Patients with fibromyalgia benefit from a positive, multimodal approach, say Dr Asim Suleman and Dr Adrian Dunbar

  • Fibromyalgia is a clinical diagnosis. Examination and history-taking usually reveals chronic widespread pain that has been present for more than 3 months
  • Examination, diagnosis, and management should be carried out in the primary care setting
  • There is no confirmatory test for fibromyalgia. Testing to rule out other pathologies should be kept to a minimum and may include the following blood tests:
    • full blood count
    • erythrocyte sedimentation rate
    • thyroid function test
    • creatine kinase
    • autoantibodies
    • rheumatoid factor
  • GPs should establish a diagnosis as soon as possible. Referral to secondary care is no longer routinely advised
  • Healthcare professionals should be educated, open, honest and not display negative attitudes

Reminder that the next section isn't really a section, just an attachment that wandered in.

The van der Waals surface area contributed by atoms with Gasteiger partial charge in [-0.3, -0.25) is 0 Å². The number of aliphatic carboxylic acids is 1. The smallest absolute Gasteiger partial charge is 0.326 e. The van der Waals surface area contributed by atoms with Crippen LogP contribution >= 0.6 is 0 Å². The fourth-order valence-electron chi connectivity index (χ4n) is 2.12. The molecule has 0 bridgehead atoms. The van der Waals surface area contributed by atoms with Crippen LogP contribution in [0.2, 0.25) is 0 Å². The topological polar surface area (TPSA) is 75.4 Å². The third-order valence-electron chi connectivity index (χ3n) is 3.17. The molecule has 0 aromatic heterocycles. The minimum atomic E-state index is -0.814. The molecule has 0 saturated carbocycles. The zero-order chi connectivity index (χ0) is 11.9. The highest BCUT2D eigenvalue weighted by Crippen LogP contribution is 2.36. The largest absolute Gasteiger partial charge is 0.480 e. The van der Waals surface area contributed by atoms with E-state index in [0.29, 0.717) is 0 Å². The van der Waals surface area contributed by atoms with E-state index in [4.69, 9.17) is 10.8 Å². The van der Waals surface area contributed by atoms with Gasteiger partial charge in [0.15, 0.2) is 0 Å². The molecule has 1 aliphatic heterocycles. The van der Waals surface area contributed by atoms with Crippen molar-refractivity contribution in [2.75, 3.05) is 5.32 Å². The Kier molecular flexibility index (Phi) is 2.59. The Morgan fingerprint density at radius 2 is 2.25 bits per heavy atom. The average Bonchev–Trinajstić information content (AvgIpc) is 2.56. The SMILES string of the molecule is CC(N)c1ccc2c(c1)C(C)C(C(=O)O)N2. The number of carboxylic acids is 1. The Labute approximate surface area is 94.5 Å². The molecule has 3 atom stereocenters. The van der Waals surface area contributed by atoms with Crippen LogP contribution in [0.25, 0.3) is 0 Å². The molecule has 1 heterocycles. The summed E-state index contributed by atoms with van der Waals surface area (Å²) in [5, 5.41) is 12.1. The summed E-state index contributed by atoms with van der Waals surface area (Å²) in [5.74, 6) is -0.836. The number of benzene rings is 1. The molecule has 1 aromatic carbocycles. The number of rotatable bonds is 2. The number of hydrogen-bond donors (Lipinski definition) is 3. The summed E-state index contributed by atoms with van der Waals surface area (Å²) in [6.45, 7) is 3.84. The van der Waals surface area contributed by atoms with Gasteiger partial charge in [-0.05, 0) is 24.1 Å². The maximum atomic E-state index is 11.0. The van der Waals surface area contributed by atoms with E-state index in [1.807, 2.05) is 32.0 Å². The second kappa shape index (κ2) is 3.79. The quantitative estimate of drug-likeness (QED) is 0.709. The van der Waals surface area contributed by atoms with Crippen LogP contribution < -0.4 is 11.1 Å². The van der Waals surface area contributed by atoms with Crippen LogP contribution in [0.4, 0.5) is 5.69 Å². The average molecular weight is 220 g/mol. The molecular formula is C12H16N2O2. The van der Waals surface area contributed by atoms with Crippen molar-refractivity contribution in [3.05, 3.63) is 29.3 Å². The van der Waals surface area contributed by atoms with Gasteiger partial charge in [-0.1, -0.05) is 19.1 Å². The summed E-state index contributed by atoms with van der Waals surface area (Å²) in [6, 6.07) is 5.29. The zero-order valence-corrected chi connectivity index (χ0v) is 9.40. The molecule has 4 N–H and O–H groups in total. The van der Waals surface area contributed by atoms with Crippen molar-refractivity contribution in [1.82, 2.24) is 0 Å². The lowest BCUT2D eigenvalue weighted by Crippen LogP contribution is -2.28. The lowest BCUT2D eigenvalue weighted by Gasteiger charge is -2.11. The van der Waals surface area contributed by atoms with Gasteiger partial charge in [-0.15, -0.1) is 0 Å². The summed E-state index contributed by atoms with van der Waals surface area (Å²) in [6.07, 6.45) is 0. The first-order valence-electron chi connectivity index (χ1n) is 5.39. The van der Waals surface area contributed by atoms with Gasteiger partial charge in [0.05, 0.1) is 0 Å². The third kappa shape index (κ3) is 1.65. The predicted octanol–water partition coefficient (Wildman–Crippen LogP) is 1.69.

• Treatment is usually multimodal—the aim should be to improve patient outcomes by reducing symptoms and maintaining function
  • Non-pharmacological strategies are extremely useful
  • Self-management and self-efficacy should be strongly encouraged
  • Psychological evaluation and/or counselling may be helpful
  • Healthcare practitioners should encourage patients to remain as part of the workforce, as evidence is strongly in favour of work being beneficial to health.

Mera pura jism meh dard hota hai, said the first patient of the day. Roughly translated, this means, ‘Doctor, my whole body hurts.’ Chronic widespread pain can present a challenge to a doctor’s investigative and clinical skills, impacting negatively on the doctor–patient relationship. In a survey of more than 1300 primary care physicians, conducted across 13 different European countries, 84% of the doctors surveyed perceived chronic, non-malignant pain as one of the most challenging conditions to treat. 1 This would suggest that clinicians lack the training and appropriate skills to feel confident in managing patients with chronic pain.